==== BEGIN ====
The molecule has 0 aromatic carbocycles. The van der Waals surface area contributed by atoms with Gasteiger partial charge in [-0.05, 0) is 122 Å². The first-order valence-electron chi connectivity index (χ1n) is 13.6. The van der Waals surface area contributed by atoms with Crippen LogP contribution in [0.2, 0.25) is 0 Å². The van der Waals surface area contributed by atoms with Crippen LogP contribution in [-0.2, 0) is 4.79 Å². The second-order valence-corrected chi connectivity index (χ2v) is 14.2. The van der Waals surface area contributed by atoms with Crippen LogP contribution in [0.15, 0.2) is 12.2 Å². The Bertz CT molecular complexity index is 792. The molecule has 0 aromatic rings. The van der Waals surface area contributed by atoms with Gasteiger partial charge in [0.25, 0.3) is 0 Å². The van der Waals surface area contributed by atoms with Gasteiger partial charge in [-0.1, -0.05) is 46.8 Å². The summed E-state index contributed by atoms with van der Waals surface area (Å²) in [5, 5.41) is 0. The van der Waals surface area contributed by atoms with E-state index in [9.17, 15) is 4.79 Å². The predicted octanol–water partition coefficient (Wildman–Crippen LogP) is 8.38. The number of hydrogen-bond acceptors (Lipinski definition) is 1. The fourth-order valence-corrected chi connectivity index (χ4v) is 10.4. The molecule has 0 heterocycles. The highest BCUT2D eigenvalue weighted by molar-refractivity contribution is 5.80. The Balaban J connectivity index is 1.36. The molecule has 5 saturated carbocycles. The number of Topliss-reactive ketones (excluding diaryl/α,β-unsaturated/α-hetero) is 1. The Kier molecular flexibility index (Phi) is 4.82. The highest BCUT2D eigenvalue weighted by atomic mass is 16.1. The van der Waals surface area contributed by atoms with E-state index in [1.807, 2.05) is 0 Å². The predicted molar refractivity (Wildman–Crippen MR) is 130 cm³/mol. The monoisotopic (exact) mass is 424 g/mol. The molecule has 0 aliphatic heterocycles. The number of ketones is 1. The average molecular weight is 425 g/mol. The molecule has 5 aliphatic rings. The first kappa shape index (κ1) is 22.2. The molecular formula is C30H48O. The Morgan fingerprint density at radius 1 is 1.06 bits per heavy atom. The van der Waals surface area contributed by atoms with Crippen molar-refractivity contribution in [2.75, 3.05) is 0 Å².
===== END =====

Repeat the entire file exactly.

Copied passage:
The molecule has 0 aromatic carbocycles. The van der Waals surface area contributed by atoms with Gasteiger partial charge in [-0.05, 0) is 122 Å². The first-order valence-electron chi connectivity index (χ1n) is 13.6. The van der Waals surface area contributed by atoms with Crippen LogP contribution in [0.2, 0.25) is 0 Å². The van der Waals surface area contributed by atoms with Crippen LogP contribution in [-0.2, 0) is 4.79 Å². The second-order valence-corrected chi connectivity index (χ2v) is 14.2. The van der Waals surface area contributed by atoms with Crippen LogP contribution in [0.15, 0.2) is 12.2 Å². The Bertz CT molecular complexity index is 792. The molecule has 0 aromatic rings. The van der Waals surface area contributed by atoms with Gasteiger partial charge in [0.25, 0.3) is 0 Å². The van der Waals surface area contributed by atoms with Gasteiger partial charge in [-0.1, -0.05) is 46.8 Å². The summed E-state index contributed by atoms with van der Waals surface area (Å²) in [5, 5.41) is 0. The van der Waals surface area contributed by atoms with E-state index in [9.17, 15) is 4.79 Å². The predicted octanol–water partition coefficient (Wildman–Crippen LogP) is 8.38. The number of hydrogen-bond acceptors (Lipinski definition) is 1. The fourth-order valence-corrected chi connectivity index (χ4v) is 10.4. The molecule has 0 heterocycles. The highest BCUT2D eigenvalue weighted by molar-refractivity contribution is 5.80. The Balaban J connectivity index is 1.36. The molecule has 5 saturated carbocycles. The number of Topliss-reactive ketones (excluding diaryl/α,β-unsaturated/α-hetero) is 1. The Kier molecular flexibility index (Phi) is 4.82. The highest BCUT2D eigenvalue weighted by atomic mass is 16.1. The van der Waals surface area contributed by atoms with E-state index in [1.807, 2.05) is 0 Å². The predicted molar refractivity (Wildman–Crippen MR) is 130 cm³/mol. The monoisotopic (exact) mass is 424 g/mol. The molecule has 0 aliphatic heterocycles. The number of ketones is 1. The average molecular weight is 425 g/mol. The molecule has 5 aliphatic rings. The first kappa shape index (κ1) is 22.2. The molecular formula is C30H48O. The Morgan fingerprint density at radius 1 is 1.06 bits per heavy atom. The van der Waals surface area contributed by atoms with Crippen molar-refractivity contribution in [2.75, 3.05) is 0 Å².